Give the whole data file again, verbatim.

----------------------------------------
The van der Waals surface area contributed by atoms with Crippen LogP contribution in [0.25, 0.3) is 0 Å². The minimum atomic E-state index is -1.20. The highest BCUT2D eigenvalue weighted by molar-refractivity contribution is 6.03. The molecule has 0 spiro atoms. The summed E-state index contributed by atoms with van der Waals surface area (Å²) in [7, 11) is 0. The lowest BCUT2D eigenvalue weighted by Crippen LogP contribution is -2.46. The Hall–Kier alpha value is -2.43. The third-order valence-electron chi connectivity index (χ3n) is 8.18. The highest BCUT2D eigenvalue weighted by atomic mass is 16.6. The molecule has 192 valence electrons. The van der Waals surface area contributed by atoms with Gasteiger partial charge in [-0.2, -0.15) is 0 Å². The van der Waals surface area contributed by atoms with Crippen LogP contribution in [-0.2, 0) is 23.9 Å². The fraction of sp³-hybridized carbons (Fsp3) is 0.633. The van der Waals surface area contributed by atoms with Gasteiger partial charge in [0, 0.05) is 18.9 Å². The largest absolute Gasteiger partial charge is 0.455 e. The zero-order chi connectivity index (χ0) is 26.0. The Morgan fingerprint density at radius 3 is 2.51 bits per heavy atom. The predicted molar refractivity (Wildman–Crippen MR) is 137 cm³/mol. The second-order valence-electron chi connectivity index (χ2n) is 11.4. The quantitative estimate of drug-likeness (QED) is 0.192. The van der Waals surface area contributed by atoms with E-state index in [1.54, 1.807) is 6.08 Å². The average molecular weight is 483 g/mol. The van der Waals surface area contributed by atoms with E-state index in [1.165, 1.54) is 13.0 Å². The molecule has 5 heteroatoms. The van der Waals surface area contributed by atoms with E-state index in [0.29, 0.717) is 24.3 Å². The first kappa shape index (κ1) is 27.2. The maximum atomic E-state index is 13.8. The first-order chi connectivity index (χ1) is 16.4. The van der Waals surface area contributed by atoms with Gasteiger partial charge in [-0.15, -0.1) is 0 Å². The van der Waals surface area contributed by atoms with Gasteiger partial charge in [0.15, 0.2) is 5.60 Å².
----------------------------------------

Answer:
The van der Waals surface area contributed by atoms with Crippen LogP contribution in [0.25, 0.3) is 0 Å². The minimum atomic E-state index is -1.20. The highest BCUT2D eigenvalue weighted by molar-refractivity contribution is 6.03. The molecule has 0 spiro atoms. The summed E-state index contributed by atoms with van der Waals surface area (Å²) in [7, 11) is 0. The lowest BCUT2D eigenvalue weighted by Crippen LogP contribution is -2.46. The Hall–Kier alpha value is -2.43. The third-order valence-electron chi connectivity index (χ3n) is 8.18. The highest BCUT2D eigenvalue weighted by atomic mass is 16.6. The molecule has 192 valence electrons. The van der Waals surface area contributed by atoms with Gasteiger partial charge in [-0.2, -0.15) is 0 Å². The van der Waals surface area contributed by atoms with Crippen LogP contribution in [-0.2, 0) is 23.9 Å². The fraction of sp³-hybridized carbons (Fsp3) is 0.633. The van der Waals surface area contributed by atoms with Gasteiger partial charge in [0, 0.05) is 18.9 Å². The largest absolute Gasteiger partial charge is 0.455 e. The zero-order chi connectivity index (χ0) is 26.0. The Morgan fingerprint density at radius 3 is 2.51 bits per heavy atom. The predicted molar refractivity (Wildman–Crippen MR) is 137 cm³/mol. The second-order valence-electron chi connectivity index (χ2n) is 11.4. The quantitative estimate of drug-likeness (QED) is 0.192. The van der Waals surface area contributed by atoms with E-state index in [1.54, 1.807) is 6.08 Å². The average molecular weight is 483 g/mol. The van der Waals surface area contributed by atoms with E-state index in [1.165, 1.54) is 13.0 Å². The molecule has 5 heteroatoms. The van der Waals surface area contributed by atoms with E-state index in [0.29, 0.717) is 24.3 Å². The first kappa shape index (κ1) is 27.2. The maximum atomic E-state index is 13.8. The first-order chi connectivity index (χ1) is 16.4. The van der Waals surface area contributed by atoms with Gasteiger partial charge in [-0.15, -0.1) is 0 Å². The van der Waals surface area contributed by atoms with Gasteiger partial charge in [0.15, 0.2) is 5.60 Å².